Why is the public suddenly down on unions?
Blame the bad economy
Americans have expressed generally positive attitudes toward unions for as long as pollsters have been asking, and for decades public approval of labor unions has hovered around 60 percent. But starting in 2009 public opinion toward labor unions dropped precipitously. Why?
Last summer less than half of Americans said they approved of labor unions. This is the first time this happened in the over 70 years the Gallup survey research group has asked. Just one year earlier nearly 60 percent of respondents approved of labor unions. Similarly, a 2010 Pew Center for the People and the Press survey found union favorability was at just 41 percent, while in 2007—the last time they asked the question—favorability was 58 percent. The Pew survey also found that the decline in support was widespread, falling for virtually every demographic and political group.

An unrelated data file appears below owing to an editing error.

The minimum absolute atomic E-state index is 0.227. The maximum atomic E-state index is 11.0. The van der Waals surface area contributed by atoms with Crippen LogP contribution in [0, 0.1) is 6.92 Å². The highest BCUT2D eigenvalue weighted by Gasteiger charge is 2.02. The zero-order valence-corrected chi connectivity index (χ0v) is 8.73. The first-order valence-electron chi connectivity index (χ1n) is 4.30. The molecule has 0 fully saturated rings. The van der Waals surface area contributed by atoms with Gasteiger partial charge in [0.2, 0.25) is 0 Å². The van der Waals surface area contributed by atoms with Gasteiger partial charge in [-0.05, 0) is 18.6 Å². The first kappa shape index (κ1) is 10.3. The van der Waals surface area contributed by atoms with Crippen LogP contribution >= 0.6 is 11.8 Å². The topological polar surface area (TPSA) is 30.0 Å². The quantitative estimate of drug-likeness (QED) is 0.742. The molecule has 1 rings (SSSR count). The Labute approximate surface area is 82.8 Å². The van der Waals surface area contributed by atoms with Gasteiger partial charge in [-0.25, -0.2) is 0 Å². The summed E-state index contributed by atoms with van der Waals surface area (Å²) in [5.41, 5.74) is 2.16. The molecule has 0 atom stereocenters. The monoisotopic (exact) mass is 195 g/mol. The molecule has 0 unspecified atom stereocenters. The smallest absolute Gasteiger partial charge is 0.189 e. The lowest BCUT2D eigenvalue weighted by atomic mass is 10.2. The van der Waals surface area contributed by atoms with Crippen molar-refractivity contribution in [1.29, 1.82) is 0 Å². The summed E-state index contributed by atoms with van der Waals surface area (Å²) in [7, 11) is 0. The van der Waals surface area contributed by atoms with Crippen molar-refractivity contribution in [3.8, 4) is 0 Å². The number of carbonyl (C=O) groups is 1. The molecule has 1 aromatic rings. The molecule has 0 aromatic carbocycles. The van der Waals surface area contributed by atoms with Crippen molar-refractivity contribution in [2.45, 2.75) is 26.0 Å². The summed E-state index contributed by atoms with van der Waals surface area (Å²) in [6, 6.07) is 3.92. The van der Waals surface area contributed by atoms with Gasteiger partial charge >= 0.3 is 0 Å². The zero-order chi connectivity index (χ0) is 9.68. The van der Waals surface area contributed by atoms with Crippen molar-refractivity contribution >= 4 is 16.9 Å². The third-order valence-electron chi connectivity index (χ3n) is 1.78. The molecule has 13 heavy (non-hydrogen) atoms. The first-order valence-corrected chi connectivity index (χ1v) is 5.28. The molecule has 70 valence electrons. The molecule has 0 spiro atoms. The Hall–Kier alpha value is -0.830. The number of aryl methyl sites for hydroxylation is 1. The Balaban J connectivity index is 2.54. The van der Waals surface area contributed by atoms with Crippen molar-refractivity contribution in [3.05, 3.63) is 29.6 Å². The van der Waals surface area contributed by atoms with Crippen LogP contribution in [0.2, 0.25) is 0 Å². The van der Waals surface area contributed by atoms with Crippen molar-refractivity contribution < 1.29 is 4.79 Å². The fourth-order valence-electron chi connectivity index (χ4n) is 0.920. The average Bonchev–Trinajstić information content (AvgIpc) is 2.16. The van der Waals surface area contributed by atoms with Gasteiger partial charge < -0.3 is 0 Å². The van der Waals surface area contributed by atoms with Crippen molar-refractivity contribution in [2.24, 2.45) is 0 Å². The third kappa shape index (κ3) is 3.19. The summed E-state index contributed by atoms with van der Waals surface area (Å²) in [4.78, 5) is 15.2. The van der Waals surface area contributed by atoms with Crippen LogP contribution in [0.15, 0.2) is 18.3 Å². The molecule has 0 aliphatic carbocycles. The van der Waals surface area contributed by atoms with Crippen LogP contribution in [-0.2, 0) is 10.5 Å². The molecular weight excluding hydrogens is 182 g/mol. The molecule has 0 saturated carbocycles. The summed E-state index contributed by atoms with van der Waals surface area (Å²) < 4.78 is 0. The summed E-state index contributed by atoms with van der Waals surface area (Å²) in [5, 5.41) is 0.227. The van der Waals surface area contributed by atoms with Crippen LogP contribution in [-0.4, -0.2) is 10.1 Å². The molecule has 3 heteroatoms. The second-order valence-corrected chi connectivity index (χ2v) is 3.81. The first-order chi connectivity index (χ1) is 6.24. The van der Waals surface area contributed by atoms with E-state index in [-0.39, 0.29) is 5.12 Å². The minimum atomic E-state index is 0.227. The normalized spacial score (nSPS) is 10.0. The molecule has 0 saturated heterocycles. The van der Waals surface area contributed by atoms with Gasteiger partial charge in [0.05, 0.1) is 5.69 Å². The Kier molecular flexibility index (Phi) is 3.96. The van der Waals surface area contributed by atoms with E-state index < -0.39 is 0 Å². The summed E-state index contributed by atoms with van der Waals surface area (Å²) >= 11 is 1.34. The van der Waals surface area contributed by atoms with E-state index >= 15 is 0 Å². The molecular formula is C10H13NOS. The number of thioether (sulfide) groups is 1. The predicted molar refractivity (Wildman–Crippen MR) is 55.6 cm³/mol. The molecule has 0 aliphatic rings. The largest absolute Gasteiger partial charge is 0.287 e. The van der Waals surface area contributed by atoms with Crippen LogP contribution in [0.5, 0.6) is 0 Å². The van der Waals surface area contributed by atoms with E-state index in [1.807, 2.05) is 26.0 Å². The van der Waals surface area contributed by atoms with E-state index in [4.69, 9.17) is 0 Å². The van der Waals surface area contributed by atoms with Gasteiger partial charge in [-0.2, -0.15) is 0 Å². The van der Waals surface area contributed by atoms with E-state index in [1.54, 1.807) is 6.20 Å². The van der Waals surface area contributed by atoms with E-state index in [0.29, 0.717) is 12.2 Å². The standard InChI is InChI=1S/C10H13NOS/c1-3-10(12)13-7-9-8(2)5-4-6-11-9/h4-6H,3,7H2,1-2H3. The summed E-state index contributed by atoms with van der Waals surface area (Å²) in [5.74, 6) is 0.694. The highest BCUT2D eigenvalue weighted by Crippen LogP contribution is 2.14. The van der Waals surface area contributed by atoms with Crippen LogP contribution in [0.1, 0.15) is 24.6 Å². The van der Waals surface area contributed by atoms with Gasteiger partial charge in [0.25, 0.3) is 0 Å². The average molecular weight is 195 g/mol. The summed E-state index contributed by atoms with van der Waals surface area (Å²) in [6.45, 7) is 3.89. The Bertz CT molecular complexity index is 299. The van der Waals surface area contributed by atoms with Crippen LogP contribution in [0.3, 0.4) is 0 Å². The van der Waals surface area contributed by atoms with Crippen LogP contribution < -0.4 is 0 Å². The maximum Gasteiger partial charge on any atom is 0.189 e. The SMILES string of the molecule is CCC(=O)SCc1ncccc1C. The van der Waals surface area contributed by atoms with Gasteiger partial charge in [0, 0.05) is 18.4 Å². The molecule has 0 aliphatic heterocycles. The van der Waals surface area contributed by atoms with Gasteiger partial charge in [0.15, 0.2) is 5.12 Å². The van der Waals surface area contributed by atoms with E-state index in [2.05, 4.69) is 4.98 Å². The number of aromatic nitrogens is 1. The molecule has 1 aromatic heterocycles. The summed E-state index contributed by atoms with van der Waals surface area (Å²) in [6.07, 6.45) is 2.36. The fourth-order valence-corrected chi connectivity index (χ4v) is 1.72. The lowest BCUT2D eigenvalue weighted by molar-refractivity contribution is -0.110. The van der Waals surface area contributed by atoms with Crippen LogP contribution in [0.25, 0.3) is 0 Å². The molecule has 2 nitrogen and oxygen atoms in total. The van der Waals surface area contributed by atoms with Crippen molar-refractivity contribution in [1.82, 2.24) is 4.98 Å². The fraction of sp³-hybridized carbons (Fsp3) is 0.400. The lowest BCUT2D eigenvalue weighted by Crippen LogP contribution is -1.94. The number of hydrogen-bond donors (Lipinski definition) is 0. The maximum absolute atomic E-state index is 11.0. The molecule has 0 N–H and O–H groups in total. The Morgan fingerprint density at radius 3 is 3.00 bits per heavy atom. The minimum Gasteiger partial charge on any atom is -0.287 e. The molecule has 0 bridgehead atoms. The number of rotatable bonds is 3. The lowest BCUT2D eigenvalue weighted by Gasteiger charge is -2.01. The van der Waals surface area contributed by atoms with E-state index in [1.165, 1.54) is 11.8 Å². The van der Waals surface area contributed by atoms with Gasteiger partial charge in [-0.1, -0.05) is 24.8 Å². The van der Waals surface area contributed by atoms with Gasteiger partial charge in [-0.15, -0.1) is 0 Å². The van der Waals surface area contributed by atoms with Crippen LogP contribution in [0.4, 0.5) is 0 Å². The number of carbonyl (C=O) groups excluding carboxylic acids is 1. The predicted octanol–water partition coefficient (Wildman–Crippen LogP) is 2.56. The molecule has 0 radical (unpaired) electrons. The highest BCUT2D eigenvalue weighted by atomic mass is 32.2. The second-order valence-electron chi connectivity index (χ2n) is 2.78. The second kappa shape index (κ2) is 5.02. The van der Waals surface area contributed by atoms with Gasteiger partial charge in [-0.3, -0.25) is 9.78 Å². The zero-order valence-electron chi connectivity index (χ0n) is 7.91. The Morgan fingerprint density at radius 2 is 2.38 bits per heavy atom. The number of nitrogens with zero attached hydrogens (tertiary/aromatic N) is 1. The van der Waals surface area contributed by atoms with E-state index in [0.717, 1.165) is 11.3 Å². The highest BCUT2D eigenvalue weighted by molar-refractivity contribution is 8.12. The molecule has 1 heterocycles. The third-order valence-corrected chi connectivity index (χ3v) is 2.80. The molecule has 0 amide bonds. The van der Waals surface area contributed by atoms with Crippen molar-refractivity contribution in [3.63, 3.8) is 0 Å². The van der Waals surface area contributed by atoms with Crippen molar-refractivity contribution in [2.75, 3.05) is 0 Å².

What happened? And what does this mean for the U.S. labor movement's future given that membership is already at 30-year lows?
The answer is largely that the public is angry about the weak economy and is blaming major economic institutions such as business, government, and organized labor. As a result, support for unions should improve when the economy gets back on track. Moreover, despite the drop in overall approval the public continues to value many of the functions unions perform—such as helping workers.